Bilingualism and Home Language


Cultural impact of bilingualism and home language use

According to "Brainy Child" (2015), “Bilingualism really isn't something that simply happens. Raising children to be successful in more than one language requires some careful planning and learning about bilingual language development.”

Things to as about your students.

Does the family use English at home? If not, the child may not think learning/knowing English is important.

Does the family push the student to only use English? If so, you may want to reach out and explain the value of their natural language and benefits it brings.

Students may feel peer pressure to fit in and therefore try to forget about their home language and culture.

Sociocultural aspects for bilingual students in the classroom

“We must ask ourselves to what extent these students’ language “problems” are not problems but merely differences.” (“Sociocultural aspects of language and literacy: issues facing educators of students with learning disabilities,” 1993, para. ).

Understanding your students.

Students may feel more comfortable using their base language over English

Students at lower levels of English may feel like they don’t fit in or don’t understand lessons

Students who primarily use a latin-based language (Spanish, French, Italian, Portuguese and German) may easily understandnew vocabulary in English due to similar language roots. In some cases, Better than English speakers.

We are the Inspiration for our Students

Strategies and resources for cultivating home and school partnerships

What is expected of our Teachers:

Teachers can ask students to bring items in to the classroom that represent or show the child’s initial language, such as a students’ favorite story.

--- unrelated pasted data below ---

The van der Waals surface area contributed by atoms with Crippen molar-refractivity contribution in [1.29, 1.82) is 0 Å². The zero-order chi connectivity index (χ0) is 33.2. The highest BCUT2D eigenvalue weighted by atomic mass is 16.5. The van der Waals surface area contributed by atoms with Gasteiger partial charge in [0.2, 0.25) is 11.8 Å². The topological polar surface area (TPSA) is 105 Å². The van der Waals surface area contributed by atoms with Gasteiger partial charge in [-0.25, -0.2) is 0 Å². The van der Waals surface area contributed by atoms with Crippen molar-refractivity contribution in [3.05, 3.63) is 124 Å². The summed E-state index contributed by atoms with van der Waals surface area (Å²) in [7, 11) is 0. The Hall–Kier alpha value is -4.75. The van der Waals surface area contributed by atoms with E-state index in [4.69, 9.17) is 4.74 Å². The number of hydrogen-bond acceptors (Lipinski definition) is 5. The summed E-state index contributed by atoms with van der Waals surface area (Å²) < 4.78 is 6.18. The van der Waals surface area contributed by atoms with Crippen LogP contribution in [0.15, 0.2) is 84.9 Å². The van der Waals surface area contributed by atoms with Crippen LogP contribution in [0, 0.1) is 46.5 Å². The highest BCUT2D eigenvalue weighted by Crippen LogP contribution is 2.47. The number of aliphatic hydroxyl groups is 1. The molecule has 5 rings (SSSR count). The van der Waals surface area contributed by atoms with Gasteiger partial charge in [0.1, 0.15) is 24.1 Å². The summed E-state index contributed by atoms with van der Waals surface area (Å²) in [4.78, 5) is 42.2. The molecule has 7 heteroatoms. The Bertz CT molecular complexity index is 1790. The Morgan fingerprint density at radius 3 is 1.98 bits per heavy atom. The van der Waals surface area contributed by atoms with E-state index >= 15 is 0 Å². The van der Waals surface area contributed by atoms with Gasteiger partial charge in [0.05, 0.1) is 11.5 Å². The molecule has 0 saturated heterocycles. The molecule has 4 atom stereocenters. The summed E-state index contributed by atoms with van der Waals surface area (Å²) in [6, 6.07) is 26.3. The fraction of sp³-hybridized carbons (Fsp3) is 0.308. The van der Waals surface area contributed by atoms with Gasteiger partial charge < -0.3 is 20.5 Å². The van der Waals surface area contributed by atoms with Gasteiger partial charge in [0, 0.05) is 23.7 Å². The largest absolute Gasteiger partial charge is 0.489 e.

Teachers should help the students see the value the fact that they are bilingual. They may not realize it now but will see benefits as they grow and learn more.

Teachers can reach out to the parents and ask that they come into the classroom and teach the class about their language and culture. To help all students gain a better understanding of that culture.

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Strategies for evaluating the effectiveness of the home and school partnerships

Questions we should ask ourselves:

Are we reaching out to the students family or community?

Are our students doing well?

Can the student use and express him or herself in both English and their home language?

Are the students’ parents or family involved in the classroom or with the student?

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The role of leadership in cultivating a positive home and school partnership for ELL students

Students should *never* feel that their home language is something to be ashamed or, or afraid of, but rather be proud of.

Students should be prompted to use both English and their home language.


Sociocultural aspects of language and literacy: issues facing educators of students with learning disabilities. (1993, fall). learning disability quaterly, (), .

brainy child. (2015). Retrieved from